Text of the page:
The strategy must connect it all perfectly. Then comes the deployment, or, as I often call it, ready-to-go version of the strategic plan. Before going to work, combat powers must be well maintained. In terms of an organization, this means that necessary resources must be available in order to achieve its goals. And then, comes the final step, or the actual implementation. This goes gradually, on the way, and ideally in teams that work well with each other and learn from the actions they have taken themselves. ”
Certain classical ideas are actually outdated
Do you see many companies that can benefit from what you describe in the book in practice? “I think the book could help many managers and their organizations. The agile organization is a complicated phenomenon, with many abstractions that I would like to use as practical examples. Ultimately, I try to convince everyone to make their organization more agile, while certain classical ideas are outdated and need to be trashed. It is important for them to keep on focusing on the playing field but also not to forget to adapt to the observed changes. Then the question arises: how to materialize this into action? In my book, I give tips on different levels; some companies still have a long road ahead, but there are also companies that have already traveled a long way, but can still perfect even further.”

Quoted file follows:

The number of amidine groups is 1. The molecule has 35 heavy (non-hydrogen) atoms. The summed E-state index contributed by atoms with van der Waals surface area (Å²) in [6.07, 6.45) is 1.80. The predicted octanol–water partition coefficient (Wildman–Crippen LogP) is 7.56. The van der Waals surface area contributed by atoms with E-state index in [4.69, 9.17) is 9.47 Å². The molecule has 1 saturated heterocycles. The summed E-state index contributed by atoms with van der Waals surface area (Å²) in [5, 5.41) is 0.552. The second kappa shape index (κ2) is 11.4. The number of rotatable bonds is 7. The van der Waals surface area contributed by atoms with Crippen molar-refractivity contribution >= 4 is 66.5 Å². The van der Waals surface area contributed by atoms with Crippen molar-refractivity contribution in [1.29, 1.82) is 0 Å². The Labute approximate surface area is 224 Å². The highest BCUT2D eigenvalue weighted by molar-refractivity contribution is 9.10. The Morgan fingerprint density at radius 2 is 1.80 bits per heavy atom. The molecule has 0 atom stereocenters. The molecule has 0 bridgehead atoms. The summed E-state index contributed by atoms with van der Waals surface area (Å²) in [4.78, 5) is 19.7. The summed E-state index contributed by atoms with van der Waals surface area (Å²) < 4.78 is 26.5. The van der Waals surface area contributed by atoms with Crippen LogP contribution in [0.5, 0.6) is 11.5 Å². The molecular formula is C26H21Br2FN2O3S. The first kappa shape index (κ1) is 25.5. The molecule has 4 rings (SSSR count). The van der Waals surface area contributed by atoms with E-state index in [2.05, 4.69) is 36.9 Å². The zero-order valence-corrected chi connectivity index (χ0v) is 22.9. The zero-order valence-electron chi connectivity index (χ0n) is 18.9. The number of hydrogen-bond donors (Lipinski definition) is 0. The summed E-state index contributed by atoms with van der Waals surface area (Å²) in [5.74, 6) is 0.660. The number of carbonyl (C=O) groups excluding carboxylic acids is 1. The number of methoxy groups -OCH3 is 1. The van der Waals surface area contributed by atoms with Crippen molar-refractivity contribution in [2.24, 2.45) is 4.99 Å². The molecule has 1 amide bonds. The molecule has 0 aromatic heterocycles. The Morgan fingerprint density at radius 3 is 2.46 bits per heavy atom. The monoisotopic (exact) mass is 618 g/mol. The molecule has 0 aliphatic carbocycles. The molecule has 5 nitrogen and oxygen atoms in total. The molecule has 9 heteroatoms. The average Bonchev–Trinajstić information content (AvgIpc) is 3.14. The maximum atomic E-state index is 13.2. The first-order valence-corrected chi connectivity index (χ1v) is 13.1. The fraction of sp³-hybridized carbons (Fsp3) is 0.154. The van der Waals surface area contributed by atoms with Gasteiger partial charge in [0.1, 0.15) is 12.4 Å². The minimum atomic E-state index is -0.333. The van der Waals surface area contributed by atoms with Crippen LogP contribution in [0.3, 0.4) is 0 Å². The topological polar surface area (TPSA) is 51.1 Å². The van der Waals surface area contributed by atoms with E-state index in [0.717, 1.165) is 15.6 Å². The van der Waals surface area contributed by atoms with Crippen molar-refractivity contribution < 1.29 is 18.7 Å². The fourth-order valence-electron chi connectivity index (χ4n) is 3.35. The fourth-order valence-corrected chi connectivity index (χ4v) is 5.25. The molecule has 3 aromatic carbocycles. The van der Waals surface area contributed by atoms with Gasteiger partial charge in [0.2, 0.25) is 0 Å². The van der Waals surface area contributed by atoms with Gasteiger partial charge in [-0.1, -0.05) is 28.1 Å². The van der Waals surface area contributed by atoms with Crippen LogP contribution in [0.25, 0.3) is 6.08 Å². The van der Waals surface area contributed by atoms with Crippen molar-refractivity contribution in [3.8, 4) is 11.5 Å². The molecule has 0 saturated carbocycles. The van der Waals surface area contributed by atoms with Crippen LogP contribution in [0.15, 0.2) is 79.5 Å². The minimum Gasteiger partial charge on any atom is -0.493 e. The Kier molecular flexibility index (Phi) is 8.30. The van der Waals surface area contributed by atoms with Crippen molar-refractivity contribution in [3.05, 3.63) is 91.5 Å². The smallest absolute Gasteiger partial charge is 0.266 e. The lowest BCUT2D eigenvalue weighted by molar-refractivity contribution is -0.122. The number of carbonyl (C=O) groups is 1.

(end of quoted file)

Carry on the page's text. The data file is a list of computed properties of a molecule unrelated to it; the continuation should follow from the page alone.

And thanks to your tips, can they put change management into practice? “I’m not a proponent of the “change management” term. There is a lot written on the need for organizations to change, but I personally do not believe in those changes, because real changes take an extremely long time and people are not willing to change. It would be better for companies to focus on improving cooperation between people. The best way is to get out of people the way they are. Because in many companies and organizations co-operation is something to strive for. Such an addressed approach leads to great results. Look at VVSB soccer club from Noordwijkerhout; such a small club managed to reach the Cup’s semi-finals because the players work as a team. This is what many companies are missing so much. My book is intended to be a guide on how to arrange a workplace into a learning structure, so that people could better learn and play around the upcoming changes, which might upset the strategic plan.
It is the manager’s responsibility to clarify this
Could you give an example of that? “Look at a team of supermarket employees. Before opening, their manager asks them how it went yesterday. It seems like there was a problem in the meat department. Then the manager would say, “What happened, and what are we going to do to avoid this in future? This kind of discussion should be very clear about pointing out to the company’s strategic goal. And it is the manager’s responsibility to make this clear.”